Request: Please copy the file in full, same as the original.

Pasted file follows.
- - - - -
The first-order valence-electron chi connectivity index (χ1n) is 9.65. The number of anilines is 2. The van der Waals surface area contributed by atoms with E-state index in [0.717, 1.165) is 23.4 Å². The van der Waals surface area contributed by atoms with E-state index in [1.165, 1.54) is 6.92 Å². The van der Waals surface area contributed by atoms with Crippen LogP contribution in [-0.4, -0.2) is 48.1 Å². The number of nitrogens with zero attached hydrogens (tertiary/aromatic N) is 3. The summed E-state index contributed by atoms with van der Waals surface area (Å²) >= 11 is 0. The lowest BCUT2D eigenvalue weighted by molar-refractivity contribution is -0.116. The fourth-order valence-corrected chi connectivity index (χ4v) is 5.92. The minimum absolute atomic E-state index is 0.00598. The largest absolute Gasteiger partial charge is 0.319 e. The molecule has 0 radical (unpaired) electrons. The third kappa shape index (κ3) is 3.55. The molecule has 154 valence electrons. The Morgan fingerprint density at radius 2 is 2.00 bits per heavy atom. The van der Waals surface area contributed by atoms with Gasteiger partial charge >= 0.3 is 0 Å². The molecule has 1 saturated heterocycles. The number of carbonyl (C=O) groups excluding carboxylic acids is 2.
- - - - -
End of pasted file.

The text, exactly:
The first-order valence-electron chi connectivity index (χ1n) is 9.65. The number of anilines is 2. The van der Waals surface area contributed by atoms with E-state index in [0.717, 1.165) is 23.4 Å². The van der Waals surface area contributed by atoms with E-state index in [1.165, 1.54) is 6.92 Å². The van der Waals surface area contributed by atoms with Crippen LogP contribution in [-0.4, -0.2) is 48.1 Å². The number of nitrogens with zero attached hydrogens (tertiary/aromatic N) is 3. The summed E-state index contributed by atoms with van der Waals surface area (Å²) >= 11 is 0. The lowest BCUT2D eigenvalue weighted by molar-refractivity contribution is -0.116. The fourth-order valence-corrected chi connectivity index (χ4v) is 5.92. The minimum absolute atomic E-state index is 0.00598. The largest absolute Gasteiger partial charge is 0.319 e. The molecule has 0 radical (unpaired) electrons. The third kappa shape index (κ3) is 3.55. The molecule has 154 valence electrons. The Morgan fingerprint density at radius 2 is 2.00 bits per heavy atom. The van der Waals surface area contributed by atoms with Gasteiger partial charge >= 0.3 is 0 Å². The molecule has 1 saturated heterocycles. The number of carbonyl (C=O) groups excluding carboxylic acids is 2.